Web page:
Okay, seeing as this is Jaime III we're going to involve ourselves with, I have to say one more thing re: Game of Thrones. I miss Cleos Frey! It seems a little bit silly for Brienne of Tarth to go off with Ser Jaime in that tiny raft like that; with Ser Cleos as a second guardian, it would become a bit more believable, and...you know, I've always loved Jaime's journey down the river and I think adding Cleos would have been nice. That being said, I also miss Jhalabhar Xho, Donal Noye, and a good many other tertiary characters. Where are the Sons of Slynt? Boo and hiss! All right, now I really am going to leave the TV series aside and concentrate on the next chapter of A Storm of Swords, the Book that Keeps on Giving (and Taking, too, for most of the characters in it).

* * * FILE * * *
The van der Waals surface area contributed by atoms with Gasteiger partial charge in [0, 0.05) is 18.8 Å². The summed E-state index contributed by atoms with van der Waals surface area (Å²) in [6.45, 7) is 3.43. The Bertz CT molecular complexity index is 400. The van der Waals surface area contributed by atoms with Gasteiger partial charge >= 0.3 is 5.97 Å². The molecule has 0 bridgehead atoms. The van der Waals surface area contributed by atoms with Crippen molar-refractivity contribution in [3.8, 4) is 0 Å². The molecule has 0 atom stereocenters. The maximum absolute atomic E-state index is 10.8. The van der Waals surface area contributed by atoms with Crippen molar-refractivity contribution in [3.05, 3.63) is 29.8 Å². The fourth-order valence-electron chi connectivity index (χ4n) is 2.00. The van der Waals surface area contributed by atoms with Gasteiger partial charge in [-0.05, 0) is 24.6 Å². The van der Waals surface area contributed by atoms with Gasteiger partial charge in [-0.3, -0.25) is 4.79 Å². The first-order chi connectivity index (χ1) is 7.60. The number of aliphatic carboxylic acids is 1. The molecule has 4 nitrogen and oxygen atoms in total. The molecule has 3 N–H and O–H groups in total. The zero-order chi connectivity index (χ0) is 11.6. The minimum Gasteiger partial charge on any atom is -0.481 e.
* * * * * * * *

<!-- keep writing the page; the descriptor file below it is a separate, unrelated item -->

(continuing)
The first paragraph of the chapter gives us a panoramic (if disturbing) view of the countryside along the kingsroad, once again reminding us how the land itself fares under times of war. Martin paints a vivid and realistic (nobody I know has actually been to the Middle Ages to confirm, but he seems to be about right) landscape torn by war, something fantasy novels seldom do and which is one more thing that makes this story more special. Rather than describing a trudge endlessly, however, we get to Maidenpool, main location for the chapter, in just the second paragraph. The pace is quick and the descriptions just enough to give us an image without overdoing it - which I find is a problem in later books, but I guess you knew that already: "At Maidenpool, Lord Mooton's red salmon still flew above the castle on its hill, but the town walls were deserted, the gates smashed, half the homes and shops burned or plundered. They saw nothing living but a few feral dogs that went slinking away at the sound of their approach." There's a nice contrast too coming up right after this description. In the legend Florian the Fool had first glimpsed Jonquil bathing in the pool the town takes its name from, but now it is choking with rotting corpses that have turned the water into a murky grey-green soup. So, in two paragraphs we have established the setting, and Martin efficiently moves straight into dialogue, with Jaime taunting Brienne in the same way he's been doing for a little while now, and Ser Cleos trying to make him be less rude to her. He also reminds Jaime that Lord Mooton of Maidenpool is sworn to Riverrun, so we also know that Jaime is in enemy territory, adding a little suspense to the beginning of the chapter (though I'm not really feeling it as of yet, since the town seems quite deserted). Cleos does add that there might be enemies lurking about, though. It's a perfect setup for a roleplaying game session, with the players coming upon such a town. Who or what could be watching them? If I ever get around to using all those A Song of Ice and Fire Roleplaying books from Green Ronin that I've bought blindly, I think it would be pretty intense and cool to run a game in the Riverlands at this point in the chronology. Hey, this reminds me I never bought their latest book, The Night's Watch. Mmm.. Actually, I have gotten around to try out the game. We played one session, taking place in the Stormlands, but I didn't feel it, so we switched to old school AD&D gaming in the Forgotten Realms, as mentioned in an earlier post. I've been playing for too many years in a game world very much like Westeros so I was pining for some different kind of RPG entertainment. Enough, back to the book. Again. Sorry. I do tend to ramble, from time to time. I should've called myself Old Nan.